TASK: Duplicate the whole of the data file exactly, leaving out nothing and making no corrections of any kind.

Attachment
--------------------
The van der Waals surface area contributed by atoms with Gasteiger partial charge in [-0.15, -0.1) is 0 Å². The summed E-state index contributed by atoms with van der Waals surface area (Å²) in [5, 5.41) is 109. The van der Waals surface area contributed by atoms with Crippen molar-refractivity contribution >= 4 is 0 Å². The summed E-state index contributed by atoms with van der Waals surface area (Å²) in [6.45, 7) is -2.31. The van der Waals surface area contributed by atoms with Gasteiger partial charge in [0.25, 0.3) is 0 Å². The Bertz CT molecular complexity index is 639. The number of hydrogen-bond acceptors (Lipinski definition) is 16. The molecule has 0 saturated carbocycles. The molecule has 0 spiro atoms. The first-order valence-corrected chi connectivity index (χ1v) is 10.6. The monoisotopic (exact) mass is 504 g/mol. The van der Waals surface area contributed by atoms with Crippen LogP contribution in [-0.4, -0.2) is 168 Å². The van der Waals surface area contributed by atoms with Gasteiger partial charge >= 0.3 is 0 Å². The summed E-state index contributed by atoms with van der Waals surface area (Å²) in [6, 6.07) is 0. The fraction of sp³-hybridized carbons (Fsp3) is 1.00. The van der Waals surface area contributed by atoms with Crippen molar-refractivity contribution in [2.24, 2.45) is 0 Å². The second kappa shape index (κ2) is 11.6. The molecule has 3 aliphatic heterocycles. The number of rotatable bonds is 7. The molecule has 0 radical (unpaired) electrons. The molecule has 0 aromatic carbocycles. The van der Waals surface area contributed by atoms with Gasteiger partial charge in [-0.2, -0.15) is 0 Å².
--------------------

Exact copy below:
The van der Waals surface area contributed by atoms with Gasteiger partial charge in [-0.15, -0.1) is 0 Å². The summed E-state index contributed by atoms with van der Waals surface area (Å²) in [5, 5.41) is 109. The van der Waals surface area contributed by atoms with Crippen molar-refractivity contribution >= 4 is 0 Å². The summed E-state index contributed by atoms with van der Waals surface area (Å²) in [6.45, 7) is -2.31. The van der Waals surface area contributed by atoms with Gasteiger partial charge in [0.25, 0.3) is 0 Å². The Bertz CT molecular complexity index is 639. The number of hydrogen-bond acceptors (Lipinski definition) is 16. The molecule has 0 saturated carbocycles. The molecule has 0 spiro atoms. The first-order valence-corrected chi connectivity index (χ1v) is 10.6. The monoisotopic (exact) mass is 504 g/mol. The van der Waals surface area contributed by atoms with Crippen LogP contribution in [-0.4, -0.2) is 168 Å². The van der Waals surface area contributed by atoms with Gasteiger partial charge >= 0.3 is 0 Å². The summed E-state index contributed by atoms with van der Waals surface area (Å²) in [6, 6.07) is 0. The fraction of sp³-hybridized carbons (Fsp3) is 1.00. The van der Waals surface area contributed by atoms with Crippen molar-refractivity contribution in [2.24, 2.45) is 0 Å². The second kappa shape index (κ2) is 11.6. The molecule has 3 aliphatic heterocycles. The number of rotatable bonds is 7. The molecule has 0 radical (unpaired) electrons. The molecule has 0 aromatic carbocycles. The van der Waals surface area contributed by atoms with Gasteiger partial charge in [-0.2, -0.15) is 0 Å².